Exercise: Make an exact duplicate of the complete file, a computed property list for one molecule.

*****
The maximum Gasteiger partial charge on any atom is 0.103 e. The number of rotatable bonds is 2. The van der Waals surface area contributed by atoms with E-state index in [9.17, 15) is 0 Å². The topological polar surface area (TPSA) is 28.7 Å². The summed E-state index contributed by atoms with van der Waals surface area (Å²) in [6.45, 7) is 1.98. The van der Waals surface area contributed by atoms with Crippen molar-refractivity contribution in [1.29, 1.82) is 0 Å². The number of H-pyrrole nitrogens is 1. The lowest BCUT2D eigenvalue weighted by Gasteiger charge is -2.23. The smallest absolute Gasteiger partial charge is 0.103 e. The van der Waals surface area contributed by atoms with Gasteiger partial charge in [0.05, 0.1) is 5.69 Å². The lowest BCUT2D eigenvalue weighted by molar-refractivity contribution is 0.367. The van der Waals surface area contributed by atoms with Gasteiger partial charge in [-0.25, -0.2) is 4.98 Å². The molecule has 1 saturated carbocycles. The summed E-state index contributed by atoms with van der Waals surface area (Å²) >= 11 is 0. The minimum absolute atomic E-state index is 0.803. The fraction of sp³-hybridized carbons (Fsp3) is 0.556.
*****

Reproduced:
The maximum Gasteiger partial charge on any atom is 0.103 e. The number of rotatable bonds is 2. The van der Waals surface area contributed by atoms with E-state index in [9.17, 15) is 0 Å². The topological polar surface area (TPSA) is 28.7 Å². The summed E-state index contributed by atoms with van der Waals surface area (Å²) in [6.45, 7) is 1.98. The van der Waals surface area contributed by atoms with Crippen molar-refractivity contribution in [1.29, 1.82) is 0 Å². The number of H-pyrrole nitrogens is 1. The lowest BCUT2D eigenvalue weighted by Gasteiger charge is -2.23. The smallest absolute Gasteiger partial charge is 0.103 e. The van der Waals surface area contributed by atoms with Gasteiger partial charge in [0.05, 0.1) is 5.69 Å². The lowest BCUT2D eigenvalue weighted by molar-refractivity contribution is 0.367. The van der Waals surface area contributed by atoms with Gasteiger partial charge in [-0.25, -0.2) is 4.98 Å². The molecule has 1 saturated carbocycles. The summed E-state index contributed by atoms with van der Waals surface area (Å²) >= 11 is 0. The minimum absolute atomic E-state index is 0.803. The fraction of sp³-hybridized carbons (Fsp3) is 0.556.